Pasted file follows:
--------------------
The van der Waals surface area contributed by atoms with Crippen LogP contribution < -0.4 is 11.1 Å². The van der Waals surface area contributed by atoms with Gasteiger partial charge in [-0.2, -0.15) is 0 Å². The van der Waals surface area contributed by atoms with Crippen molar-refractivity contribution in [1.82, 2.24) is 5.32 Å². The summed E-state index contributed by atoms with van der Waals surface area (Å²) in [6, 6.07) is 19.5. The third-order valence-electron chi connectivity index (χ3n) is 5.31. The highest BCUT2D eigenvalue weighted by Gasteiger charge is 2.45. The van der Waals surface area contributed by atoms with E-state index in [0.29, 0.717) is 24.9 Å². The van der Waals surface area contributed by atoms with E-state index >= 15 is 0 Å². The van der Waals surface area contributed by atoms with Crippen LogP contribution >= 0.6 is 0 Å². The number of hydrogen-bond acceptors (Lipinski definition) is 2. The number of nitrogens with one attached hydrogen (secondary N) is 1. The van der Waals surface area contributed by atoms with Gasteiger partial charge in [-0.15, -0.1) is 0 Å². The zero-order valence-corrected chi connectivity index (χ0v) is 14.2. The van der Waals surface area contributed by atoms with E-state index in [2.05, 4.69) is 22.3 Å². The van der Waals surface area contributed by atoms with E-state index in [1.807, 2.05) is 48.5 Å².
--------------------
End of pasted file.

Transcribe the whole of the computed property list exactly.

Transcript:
The van der Waals surface area contributed by atoms with Crippen LogP contribution < -0.4 is 11.1 Å². The van der Waals surface area contributed by atoms with Gasteiger partial charge in [-0.2, -0.15) is 0 Å². The van der Waals surface area contributed by atoms with Crippen molar-refractivity contribution in [1.82, 2.24) is 5.32 Å². The summed E-state index contributed by atoms with van der Waals surface area (Å²) in [6, 6.07) is 19.5. The third-order valence-electron chi connectivity index (χ3n) is 5.31. The highest BCUT2D eigenvalue weighted by Gasteiger charge is 2.45. The van der Waals surface area contributed by atoms with E-state index in [0.29, 0.717) is 24.9 Å². The van der Waals surface area contributed by atoms with E-state index >= 15 is 0 Å². The van der Waals surface area contributed by atoms with Crippen LogP contribution >= 0.6 is 0 Å². The number of hydrogen-bond acceptors (Lipinski definition) is 2. The number of nitrogens with one attached hydrogen (secondary N) is 1. The van der Waals surface area contributed by atoms with Gasteiger partial charge in [-0.15, -0.1) is 0 Å². The zero-order valence-corrected chi connectivity index (χ0v) is 14.2. The van der Waals surface area contributed by atoms with E-state index in [2.05, 4.69) is 22.3 Å². The van der Waals surface area contributed by atoms with E-state index in [1.807, 2.05) is 48.5 Å².